When an airline announces just one or two flights a day to an airport, one sometimes wonders why it’s bothering to make the news. So when American said that its Eagle affiliate will start turboprop service in and out of Miami late this year on two routes, one with just a single daily flight, one did wonder: the ATR-72 turboprop flights go just once daily to and from Savannah, Georgia, and twice a day, morning and evening to and from Sarasota/Bradenton, Florida, and that doesn’t make that much sense until you look at the schedule: to Savannah, the flight leaves at 8 o’clock at night – a good time for business flyers connecting from American’s huge Latin hub at Miami, an operation that already dominates the air-traffic and air-travel flow southwards from all over the States.It may take two hours to slog the 377 nautical miles (698 km) up to the Georgia lowlands, but the service is welcome. The Savannah airport has just added a $14-million terminal that increases the airport’s gates by 50% to 15 in all. For Sarasota, 180 miles (290 km) across the state on Florida’s west coast, the ATR flight only takes one hour and one minute, but they’re glad, too, to get their two daily round trips. This is the first time Eagle has served Sarasota since 2000, when it pulled out. And it’s the first southward service from Sarasota, where the network has been focused almost entirely on sun-seekers from cold northern and midwestern climes.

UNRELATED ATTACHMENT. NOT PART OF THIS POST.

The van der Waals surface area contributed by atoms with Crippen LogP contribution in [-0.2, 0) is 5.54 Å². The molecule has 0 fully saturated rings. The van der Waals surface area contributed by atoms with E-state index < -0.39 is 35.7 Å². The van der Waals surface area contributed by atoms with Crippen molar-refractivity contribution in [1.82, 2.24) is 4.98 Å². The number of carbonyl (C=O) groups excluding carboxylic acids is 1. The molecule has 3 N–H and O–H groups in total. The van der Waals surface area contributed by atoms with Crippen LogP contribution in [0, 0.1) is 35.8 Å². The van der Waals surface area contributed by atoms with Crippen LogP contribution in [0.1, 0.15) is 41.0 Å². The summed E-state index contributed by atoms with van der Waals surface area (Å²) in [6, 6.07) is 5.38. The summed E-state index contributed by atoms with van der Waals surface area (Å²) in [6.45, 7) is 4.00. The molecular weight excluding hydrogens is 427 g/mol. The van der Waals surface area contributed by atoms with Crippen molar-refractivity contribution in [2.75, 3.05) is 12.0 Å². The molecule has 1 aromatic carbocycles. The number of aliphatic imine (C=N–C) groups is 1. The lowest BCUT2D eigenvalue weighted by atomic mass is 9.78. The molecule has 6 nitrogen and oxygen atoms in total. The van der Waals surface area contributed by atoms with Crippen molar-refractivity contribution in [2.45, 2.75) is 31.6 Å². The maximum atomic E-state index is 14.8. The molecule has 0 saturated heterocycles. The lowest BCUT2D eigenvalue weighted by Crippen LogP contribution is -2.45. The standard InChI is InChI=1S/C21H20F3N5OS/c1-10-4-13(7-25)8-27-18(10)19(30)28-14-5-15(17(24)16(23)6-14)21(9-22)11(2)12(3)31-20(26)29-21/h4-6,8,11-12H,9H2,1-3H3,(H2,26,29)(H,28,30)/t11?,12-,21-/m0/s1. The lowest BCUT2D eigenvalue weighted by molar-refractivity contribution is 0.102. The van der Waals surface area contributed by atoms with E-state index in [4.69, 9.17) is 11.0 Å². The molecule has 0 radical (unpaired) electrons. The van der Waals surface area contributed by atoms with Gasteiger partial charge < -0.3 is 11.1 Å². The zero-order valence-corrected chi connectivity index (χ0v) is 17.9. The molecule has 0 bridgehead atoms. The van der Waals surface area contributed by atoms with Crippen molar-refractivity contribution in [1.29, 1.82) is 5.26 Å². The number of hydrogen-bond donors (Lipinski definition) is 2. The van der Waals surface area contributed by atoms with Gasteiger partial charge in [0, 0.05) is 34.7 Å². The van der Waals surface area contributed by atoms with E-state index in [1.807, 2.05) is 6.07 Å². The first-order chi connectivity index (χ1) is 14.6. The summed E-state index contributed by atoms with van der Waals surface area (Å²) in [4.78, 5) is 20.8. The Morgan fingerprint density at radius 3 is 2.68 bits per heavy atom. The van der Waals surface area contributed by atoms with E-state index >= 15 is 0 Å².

One daily flight and they’re proud? Network’s the answer
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